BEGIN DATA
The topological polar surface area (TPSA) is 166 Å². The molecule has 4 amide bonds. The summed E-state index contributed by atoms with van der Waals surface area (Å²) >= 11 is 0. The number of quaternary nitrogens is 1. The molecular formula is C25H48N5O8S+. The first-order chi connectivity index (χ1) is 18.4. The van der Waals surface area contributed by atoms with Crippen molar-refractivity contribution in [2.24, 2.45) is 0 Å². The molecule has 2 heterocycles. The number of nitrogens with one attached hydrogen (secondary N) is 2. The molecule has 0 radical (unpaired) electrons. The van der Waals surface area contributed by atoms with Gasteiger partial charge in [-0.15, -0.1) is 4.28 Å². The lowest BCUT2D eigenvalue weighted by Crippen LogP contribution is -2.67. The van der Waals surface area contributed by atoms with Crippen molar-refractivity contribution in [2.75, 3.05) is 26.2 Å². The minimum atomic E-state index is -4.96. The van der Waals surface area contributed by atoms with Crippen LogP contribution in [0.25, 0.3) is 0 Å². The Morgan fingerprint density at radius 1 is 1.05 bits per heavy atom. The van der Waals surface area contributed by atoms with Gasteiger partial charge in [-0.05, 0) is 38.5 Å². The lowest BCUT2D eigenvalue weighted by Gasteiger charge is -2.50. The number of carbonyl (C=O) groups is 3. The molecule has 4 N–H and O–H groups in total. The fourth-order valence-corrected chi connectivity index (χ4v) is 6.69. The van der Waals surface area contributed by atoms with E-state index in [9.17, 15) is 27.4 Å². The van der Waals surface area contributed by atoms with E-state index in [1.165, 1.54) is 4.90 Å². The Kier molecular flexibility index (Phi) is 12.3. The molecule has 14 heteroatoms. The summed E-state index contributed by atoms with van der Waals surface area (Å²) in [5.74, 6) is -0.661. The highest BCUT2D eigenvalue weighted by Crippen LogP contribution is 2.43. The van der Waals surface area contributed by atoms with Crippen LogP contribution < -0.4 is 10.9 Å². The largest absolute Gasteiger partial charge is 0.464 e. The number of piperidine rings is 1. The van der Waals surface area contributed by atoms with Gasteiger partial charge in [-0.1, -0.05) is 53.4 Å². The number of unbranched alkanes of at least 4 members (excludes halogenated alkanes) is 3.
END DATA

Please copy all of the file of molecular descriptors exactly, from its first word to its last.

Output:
The topological polar surface area (TPSA) is 166 Å². The molecule has 4 amide bonds. The summed E-state index contributed by atoms with van der Waals surface area (Å²) >= 11 is 0. The number of quaternary nitrogens is 1. The molecular formula is C25H48N5O8S+. The first-order chi connectivity index (χ1) is 18.4. The van der Waals surface area contributed by atoms with Crippen molar-refractivity contribution in [2.24, 2.45) is 0 Å². The molecule has 2 heterocycles. The number of nitrogens with one attached hydrogen (secondary N) is 2. The molecule has 0 radical (unpaired) electrons. The van der Waals surface area contributed by atoms with Gasteiger partial charge in [-0.15, -0.1) is 4.28 Å². The lowest BCUT2D eigenvalue weighted by Crippen LogP contribution is -2.67. The van der Waals surface area contributed by atoms with Crippen molar-refractivity contribution in [2.75, 3.05) is 26.2 Å². The minimum atomic E-state index is -4.96. The van der Waals surface area contributed by atoms with Crippen LogP contribution in [0.25, 0.3) is 0 Å². The Morgan fingerprint density at radius 1 is 1.05 bits per heavy atom. The van der Waals surface area contributed by atoms with Gasteiger partial charge in [-0.05, 0) is 38.5 Å². The lowest BCUT2D eigenvalue weighted by Gasteiger charge is -2.50. The number of carbonyl (C=O) groups is 3. The molecule has 4 N–H and O–H groups in total. The fourth-order valence-corrected chi connectivity index (χ4v) is 6.69. The van der Waals surface area contributed by atoms with E-state index in [9.17, 15) is 27.4 Å². The van der Waals surface area contributed by atoms with E-state index in [1.165, 1.54) is 4.90 Å². The Kier molecular flexibility index (Phi) is 12.3. The molecule has 14 heteroatoms. The summed E-state index contributed by atoms with van der Waals surface area (Å²) in [5.74, 6) is -0.661. The highest BCUT2D eigenvalue weighted by Crippen LogP contribution is 2.43. The van der Waals surface area contributed by atoms with Crippen LogP contribution < -0.4 is 10.9 Å². The largest absolute Gasteiger partial charge is 0.464 e. The number of piperidine rings is 1. The van der Waals surface area contributed by atoms with Gasteiger partial charge in [-0.1, -0.05) is 53.4 Å². The number of unbranched alkanes of at least 4 members (excludes halogenated alkanes) is 3.